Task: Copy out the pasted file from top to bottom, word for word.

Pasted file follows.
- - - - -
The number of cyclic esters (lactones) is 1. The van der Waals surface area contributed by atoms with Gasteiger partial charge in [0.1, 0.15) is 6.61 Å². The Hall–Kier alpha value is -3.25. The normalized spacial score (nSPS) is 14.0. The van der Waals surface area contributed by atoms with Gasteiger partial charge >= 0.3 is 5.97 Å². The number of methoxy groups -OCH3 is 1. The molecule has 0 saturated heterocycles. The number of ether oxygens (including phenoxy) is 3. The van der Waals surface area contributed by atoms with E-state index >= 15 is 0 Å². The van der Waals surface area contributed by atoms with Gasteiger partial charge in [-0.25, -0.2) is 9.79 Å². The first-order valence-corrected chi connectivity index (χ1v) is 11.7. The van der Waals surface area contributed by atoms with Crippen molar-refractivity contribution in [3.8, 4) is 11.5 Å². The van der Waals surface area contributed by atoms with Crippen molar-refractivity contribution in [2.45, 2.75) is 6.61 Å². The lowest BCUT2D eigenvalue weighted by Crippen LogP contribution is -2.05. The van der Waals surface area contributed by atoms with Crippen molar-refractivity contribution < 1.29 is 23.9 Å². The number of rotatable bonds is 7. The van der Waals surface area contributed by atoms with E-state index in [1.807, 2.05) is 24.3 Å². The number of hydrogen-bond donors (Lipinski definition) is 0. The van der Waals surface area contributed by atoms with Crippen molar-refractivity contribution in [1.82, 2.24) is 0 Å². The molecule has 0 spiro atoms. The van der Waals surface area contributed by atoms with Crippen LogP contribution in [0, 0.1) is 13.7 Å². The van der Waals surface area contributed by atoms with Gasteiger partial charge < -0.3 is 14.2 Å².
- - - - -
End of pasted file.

The number of cyclic esters (lactones) is 1. The van der Waals surface area contributed by atoms with Gasteiger partial charge in [0.1, 0.15) is 6.61 Å². The Hall–Kier alpha value is -3.25. The normalized spacial score (nSPS) is 14.0. The van der Waals surface area contributed by atoms with Gasteiger partial charge >= 0.3 is 5.97 Å². The number of methoxy groups -OCH3 is 1. The molecule has 0 saturated heterocycles. The number of ether oxygens (including phenoxy) is 3. The van der Waals surface area contributed by atoms with E-state index >= 15 is 0 Å². The van der Waals surface area contributed by atoms with Gasteiger partial charge in [-0.25, -0.2) is 9.79 Å². The first-order valence-corrected chi connectivity index (χ1v) is 11.7. The van der Waals surface area contributed by atoms with Crippen molar-refractivity contribution in [3.8, 4) is 11.5 Å². The van der Waals surface area contributed by atoms with Crippen molar-refractivity contribution in [2.45, 2.75) is 6.61 Å². The lowest BCUT2D eigenvalue weighted by Crippen LogP contribution is -2.05. The van der Waals surface area contributed by atoms with Crippen molar-refractivity contribution < 1.29 is 23.9 Å². The number of rotatable bonds is 7. The van der Waals surface area contributed by atoms with E-state index in [1.807, 2.05) is 24.3 Å². The number of hydrogen-bond donors (Lipinski definition) is 0. The van der Waals surface area contributed by atoms with Crippen molar-refractivity contribution in [1.82, 2.24) is 0 Å². The molecule has 0 spiro atoms. The van der Waals surface area contributed by atoms with Crippen LogP contribution in [0, 0.1) is 13.7 Å². The van der Waals surface area contributed by atoms with Gasteiger partial charge < -0.3 is 14.2 Å².